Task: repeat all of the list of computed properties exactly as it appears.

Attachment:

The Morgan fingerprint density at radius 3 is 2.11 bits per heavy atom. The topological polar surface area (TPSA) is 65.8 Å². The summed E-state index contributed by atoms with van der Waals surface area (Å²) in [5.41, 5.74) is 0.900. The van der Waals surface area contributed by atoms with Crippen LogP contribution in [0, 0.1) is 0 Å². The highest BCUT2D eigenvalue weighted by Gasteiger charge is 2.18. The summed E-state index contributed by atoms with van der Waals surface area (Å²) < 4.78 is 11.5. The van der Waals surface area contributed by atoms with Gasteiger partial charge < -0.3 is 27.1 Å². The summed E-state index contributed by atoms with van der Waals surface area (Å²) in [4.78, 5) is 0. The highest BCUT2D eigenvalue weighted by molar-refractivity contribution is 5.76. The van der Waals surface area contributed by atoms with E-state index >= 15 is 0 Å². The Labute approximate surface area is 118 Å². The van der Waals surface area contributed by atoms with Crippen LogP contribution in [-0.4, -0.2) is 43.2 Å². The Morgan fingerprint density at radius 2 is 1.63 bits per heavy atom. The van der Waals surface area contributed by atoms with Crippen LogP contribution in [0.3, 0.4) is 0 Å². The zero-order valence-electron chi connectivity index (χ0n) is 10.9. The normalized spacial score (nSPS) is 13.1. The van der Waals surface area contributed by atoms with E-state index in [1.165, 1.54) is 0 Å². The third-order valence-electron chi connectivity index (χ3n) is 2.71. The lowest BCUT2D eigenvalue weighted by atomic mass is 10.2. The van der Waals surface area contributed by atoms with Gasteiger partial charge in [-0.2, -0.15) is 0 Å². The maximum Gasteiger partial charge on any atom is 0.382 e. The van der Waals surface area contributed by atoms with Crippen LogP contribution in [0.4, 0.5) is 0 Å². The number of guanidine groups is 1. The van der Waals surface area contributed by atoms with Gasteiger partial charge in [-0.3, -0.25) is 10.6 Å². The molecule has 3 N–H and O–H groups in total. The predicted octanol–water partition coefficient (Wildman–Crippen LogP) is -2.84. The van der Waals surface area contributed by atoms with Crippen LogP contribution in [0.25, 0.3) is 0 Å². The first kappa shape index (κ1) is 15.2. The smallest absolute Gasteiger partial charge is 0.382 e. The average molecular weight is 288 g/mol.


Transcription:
The Morgan fingerprint density at radius 3 is 2.11 bits per heavy atom. The topological polar surface area (TPSA) is 65.8 Å². The summed E-state index contributed by atoms with van der Waals surface area (Å²) in [5.41, 5.74) is 0.900. The van der Waals surface area contributed by atoms with Crippen LogP contribution in [0, 0.1) is 0 Å². The highest BCUT2D eigenvalue weighted by Gasteiger charge is 2.18. The summed E-state index contributed by atoms with van der Waals surface area (Å²) < 4.78 is 11.5. The van der Waals surface area contributed by atoms with Gasteiger partial charge < -0.3 is 27.1 Å². The summed E-state index contributed by atoms with van der Waals surface area (Å²) in [4.78, 5) is 0. The highest BCUT2D eigenvalue weighted by molar-refractivity contribution is 5.76. The van der Waals surface area contributed by atoms with E-state index >= 15 is 0 Å². The Labute approximate surface area is 118 Å². The van der Waals surface area contributed by atoms with Crippen LogP contribution in [-0.4, -0.2) is 43.2 Å². The Morgan fingerprint density at radius 2 is 1.63 bits per heavy atom. The van der Waals surface area contributed by atoms with Crippen LogP contribution in [0.3, 0.4) is 0 Å². The zero-order valence-electron chi connectivity index (χ0n) is 10.9. The normalized spacial score (nSPS) is 13.1. The van der Waals surface area contributed by atoms with E-state index in [1.165, 1.54) is 0 Å². The third-order valence-electron chi connectivity index (χ3n) is 2.71. The lowest BCUT2D eigenvalue weighted by atomic mass is 10.2. The van der Waals surface area contributed by atoms with Gasteiger partial charge in [-0.2, -0.15) is 0 Å². The maximum Gasteiger partial charge on any atom is 0.382 e. The van der Waals surface area contributed by atoms with Crippen LogP contribution in [0.4, 0.5) is 0 Å². The number of guanidine groups is 1. The van der Waals surface area contributed by atoms with Gasteiger partial charge in [-0.3, -0.25) is 10.6 Å². The molecule has 3 N–H and O–H groups in total. The predicted octanol–water partition coefficient (Wildman–Crippen LogP) is -2.84. The van der Waals surface area contributed by atoms with Crippen LogP contribution in [0.25, 0.3) is 0 Å². The first kappa shape index (κ1) is 15.2. The smallest absolute Gasteiger partial charge is 0.382 e. The average molecular weight is 288 g/mol.